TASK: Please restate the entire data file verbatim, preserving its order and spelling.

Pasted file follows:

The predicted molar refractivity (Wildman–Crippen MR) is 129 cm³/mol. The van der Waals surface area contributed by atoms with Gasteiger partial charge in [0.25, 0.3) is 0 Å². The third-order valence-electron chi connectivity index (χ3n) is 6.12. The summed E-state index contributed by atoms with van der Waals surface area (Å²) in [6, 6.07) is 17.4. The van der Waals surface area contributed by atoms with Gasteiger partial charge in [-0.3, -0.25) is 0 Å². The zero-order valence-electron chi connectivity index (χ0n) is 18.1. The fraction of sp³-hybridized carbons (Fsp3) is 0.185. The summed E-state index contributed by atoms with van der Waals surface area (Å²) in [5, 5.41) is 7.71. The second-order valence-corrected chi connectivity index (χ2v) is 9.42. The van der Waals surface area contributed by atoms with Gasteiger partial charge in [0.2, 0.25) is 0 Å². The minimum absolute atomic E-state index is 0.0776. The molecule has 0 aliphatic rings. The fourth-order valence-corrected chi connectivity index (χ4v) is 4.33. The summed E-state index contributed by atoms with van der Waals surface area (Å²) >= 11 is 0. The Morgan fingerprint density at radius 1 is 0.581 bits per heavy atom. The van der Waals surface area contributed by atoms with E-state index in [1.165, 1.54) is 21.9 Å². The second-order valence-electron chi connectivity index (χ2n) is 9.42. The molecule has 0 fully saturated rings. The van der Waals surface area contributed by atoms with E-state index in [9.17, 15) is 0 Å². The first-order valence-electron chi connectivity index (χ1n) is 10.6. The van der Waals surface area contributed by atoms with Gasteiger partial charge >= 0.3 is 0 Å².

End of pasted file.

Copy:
The predicted molar refractivity (Wildman–Crippen MR) is 129 cm³/mol. The van der Waals surface area contributed by atoms with Gasteiger partial charge in [0.25, 0.3) is 0 Å². The third-order valence-electron chi connectivity index (χ3n) is 6.12. The summed E-state index contributed by atoms with van der Waals surface area (Å²) in [6, 6.07) is 17.4. The van der Waals surface area contributed by atoms with Gasteiger partial charge in [-0.3, -0.25) is 0 Å². The zero-order valence-electron chi connectivity index (χ0n) is 18.1. The fraction of sp³-hybridized carbons (Fsp3) is 0.185. The summed E-state index contributed by atoms with van der Waals surface area (Å²) in [5, 5.41) is 7.71. The second-order valence-corrected chi connectivity index (χ2v) is 9.42. The van der Waals surface area contributed by atoms with Gasteiger partial charge in [0.2, 0.25) is 0 Å². The minimum absolute atomic E-state index is 0.0776. The molecule has 0 aliphatic rings. The fourth-order valence-corrected chi connectivity index (χ4v) is 4.33. The summed E-state index contributed by atoms with van der Waals surface area (Å²) >= 11 is 0. The Morgan fingerprint density at radius 1 is 0.581 bits per heavy atom. The van der Waals surface area contributed by atoms with E-state index in [1.165, 1.54) is 21.9 Å². The second-order valence-electron chi connectivity index (χ2n) is 9.42. The molecule has 0 fully saturated rings. The van der Waals surface area contributed by atoms with E-state index in [9.17, 15) is 0 Å². The first-order valence-electron chi connectivity index (χ1n) is 10.6. The van der Waals surface area contributed by atoms with Gasteiger partial charge >= 0.3 is 0 Å².